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Quantitative single-cell ion-channel gene expression profiling through an improved qRT-PCR technique combined with whole cell patch clamp.

K Veys, AJ Labro, E De Schutter, DJ Snyders

Laboratory for Molecular Biophysics, Physiology and Pharmacology, Department of Biomedical Sciences, University of Antwerp, Belgium; Theoretical Neurobiology, Department of Biomedical Sciences, University of Antwerp, Belgium.

Journal of neuroscience methods 209(1):227-34 (2012)

Abstract - Cellular excitability originates from a concerted action of different ion channels. The genomic diversity of ion channels (over 100 different genes) underlies the functional diversity of neurons in the central nervous system (CNS) and even within a specific type of neurons large differences in channel expression have been observed. Patch-clamp is a powerful technique to study the electrophysiology of excitability at the single cell level, allowing exploration of cell-to-cell variability. Only a few attempts have been made to link electrophysiological profiling to mRNA transcript levels and most suffered from experimental noise precluding conclusive quantitative correlations. Here we describe a refinement to the technique that combines patch-clamp analysis with quantitative real-time (qRT) PCR at the single cell level. Hereto the expression of a housekeeping gene was used to normalize for cell-to-cell variability in mRNA isolation and the subsequent processing steps for performing qRT-PCR. However, the mRNA yield from a single cell was insufficient for performing a valid qRT-PCR assay; this was resolved by including a RNA amplification step. The technique was validated on a stable Ltk(-) cell line expressing the Kv2.1 channel and on embryonic dorsal root ganglion (DRG) cells probing for the expression of Kv2.1. Current density and transcript quantity displayed a clear correlation when the qRT-PCR assay was done in twofold and the data normalized to the transcript level of the housekeeping gene GAPD. Without this normalization no significant correlation was obtained. This improved technique should prove very valuable for studying the molecular background of diversity in cellular excitability.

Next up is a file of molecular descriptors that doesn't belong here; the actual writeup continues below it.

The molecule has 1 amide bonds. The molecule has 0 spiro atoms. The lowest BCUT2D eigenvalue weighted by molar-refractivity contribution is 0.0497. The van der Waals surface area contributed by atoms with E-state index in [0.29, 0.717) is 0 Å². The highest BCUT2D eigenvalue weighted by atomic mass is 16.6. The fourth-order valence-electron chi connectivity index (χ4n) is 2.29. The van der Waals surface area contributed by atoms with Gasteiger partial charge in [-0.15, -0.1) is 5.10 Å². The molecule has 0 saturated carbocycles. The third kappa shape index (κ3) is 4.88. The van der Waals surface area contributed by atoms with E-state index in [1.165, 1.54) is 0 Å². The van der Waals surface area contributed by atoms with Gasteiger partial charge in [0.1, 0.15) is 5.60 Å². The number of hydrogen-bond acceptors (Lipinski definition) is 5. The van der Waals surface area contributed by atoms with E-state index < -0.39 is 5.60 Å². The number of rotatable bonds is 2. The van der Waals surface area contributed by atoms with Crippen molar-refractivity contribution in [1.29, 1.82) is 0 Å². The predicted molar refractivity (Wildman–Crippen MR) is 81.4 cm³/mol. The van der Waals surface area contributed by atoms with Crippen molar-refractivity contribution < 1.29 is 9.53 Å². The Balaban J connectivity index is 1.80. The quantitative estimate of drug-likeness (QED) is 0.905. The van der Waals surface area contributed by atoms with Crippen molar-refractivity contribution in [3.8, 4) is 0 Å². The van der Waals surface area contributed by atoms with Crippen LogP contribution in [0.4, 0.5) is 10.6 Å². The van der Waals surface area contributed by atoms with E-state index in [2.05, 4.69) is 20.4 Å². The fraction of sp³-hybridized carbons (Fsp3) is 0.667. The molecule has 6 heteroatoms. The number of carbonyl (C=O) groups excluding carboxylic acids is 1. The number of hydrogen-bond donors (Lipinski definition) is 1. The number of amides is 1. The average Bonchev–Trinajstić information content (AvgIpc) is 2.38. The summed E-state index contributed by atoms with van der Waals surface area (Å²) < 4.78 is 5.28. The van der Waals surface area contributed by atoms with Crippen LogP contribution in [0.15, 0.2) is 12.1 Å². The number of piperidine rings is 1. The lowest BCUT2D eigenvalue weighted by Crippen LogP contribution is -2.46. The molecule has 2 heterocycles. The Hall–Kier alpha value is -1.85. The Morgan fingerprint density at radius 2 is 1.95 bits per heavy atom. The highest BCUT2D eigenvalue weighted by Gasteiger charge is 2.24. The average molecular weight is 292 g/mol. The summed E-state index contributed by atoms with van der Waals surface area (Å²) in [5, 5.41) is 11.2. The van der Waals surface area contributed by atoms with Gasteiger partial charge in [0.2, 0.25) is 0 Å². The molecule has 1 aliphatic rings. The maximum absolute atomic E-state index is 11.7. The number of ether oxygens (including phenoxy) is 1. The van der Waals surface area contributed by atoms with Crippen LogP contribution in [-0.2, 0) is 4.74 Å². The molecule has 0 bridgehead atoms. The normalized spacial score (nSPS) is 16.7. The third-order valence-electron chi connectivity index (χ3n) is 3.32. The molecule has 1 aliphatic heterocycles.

PMID: 22728251 [PubMed]